1. "The parents themselves cannot by subsequent agreement nullify or modify the final decree so as to deprive the children of the alimony granted by the verdict and decree." Varble v. Hughes, 205 Ga. 29, 32 (52 S. E. 2d, 303).
2. "The wife in this case may avail herself today of any civil process to collect the full amount of her alimony judgment. She has no right to require that the defendant be imprisoned for contempt of court because of his failure to pay the full amount when he is unable to pay the same. We do not allow imprisonment for debt in this State." McCullough v. McCullough, 208 Ga. 776
, 779 (69 S. E. 2d, 764).
3. "It must be remembered also, that the imprisonment by a judge for contempt, is always conditional, and is at his discretion, and may, at any time, by the same discretion, be discharged. And very clearly, it ought never to be resorted to, except as a penal process, founded on the unwillingness of the party to obey. The moment it appears that there is inability, it would clearly be the duty of the judge to discharge the party, since it is only the contempt, the disobedience upon which the power rests." Carlton v. Carlton, 44 Ga. 216, 220.
4. Since "Imprisonment for contempt is always conditional and is a matter solely within the sound discretion of the judge, and he may at any time, in the exercise of that discretion, discharge one so imprisoned" ( McCullough v. McCullough, 208 Ga. 776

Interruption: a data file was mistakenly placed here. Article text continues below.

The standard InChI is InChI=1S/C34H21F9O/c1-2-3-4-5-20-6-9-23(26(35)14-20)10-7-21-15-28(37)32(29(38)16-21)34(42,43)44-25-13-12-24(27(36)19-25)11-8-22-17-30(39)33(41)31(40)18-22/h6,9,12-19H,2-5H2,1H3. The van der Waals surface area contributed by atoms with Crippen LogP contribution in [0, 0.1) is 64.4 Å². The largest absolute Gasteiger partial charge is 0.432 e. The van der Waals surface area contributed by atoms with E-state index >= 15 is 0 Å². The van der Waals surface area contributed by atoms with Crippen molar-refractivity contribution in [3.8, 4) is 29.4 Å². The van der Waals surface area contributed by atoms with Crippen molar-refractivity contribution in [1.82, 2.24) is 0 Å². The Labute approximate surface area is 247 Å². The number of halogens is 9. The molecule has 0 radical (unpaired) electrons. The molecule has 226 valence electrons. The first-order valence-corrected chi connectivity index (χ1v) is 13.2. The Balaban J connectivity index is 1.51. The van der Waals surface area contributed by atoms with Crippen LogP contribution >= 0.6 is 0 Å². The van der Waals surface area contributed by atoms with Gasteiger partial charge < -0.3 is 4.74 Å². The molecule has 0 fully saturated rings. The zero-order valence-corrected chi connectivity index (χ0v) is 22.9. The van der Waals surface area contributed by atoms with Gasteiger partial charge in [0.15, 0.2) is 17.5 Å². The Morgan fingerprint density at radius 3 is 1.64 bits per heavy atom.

, 778, 69 S. F. 2d, 764), this court will not "interfere with the discretion vested in the trial judge unless it has been manifestly abused." Burch v. Kenmore, 206 Ga. 277
, 279 (56 S. E. 2d, 508).
5. It cannot be held that there was a manifest abuse of discretion in this case, where the trial judge was authorized to find that the failure to pay was not because of unwillingness on the part of the respondent, or because of a wilful disobedience of the decree of the court, but, except for a small amount, was by virtue of an agreement with and the consent and indulgence of the present plaintiff, which, so far as the evidence shows, was never withdrawn or rescinded by her prior to the filing of the present suit and upon the faith of which the respondent had failed to make payment in full. The defendant having admitted liability for the full amount specified in the decree, and expressed his willingness and intention to pay as soon as he was financially able to do so, it was not error to discharge the rule for contempt.
O. C. Hancock, D. W. Rolader and Robt. C. Dell Jr., for plaintiff in error.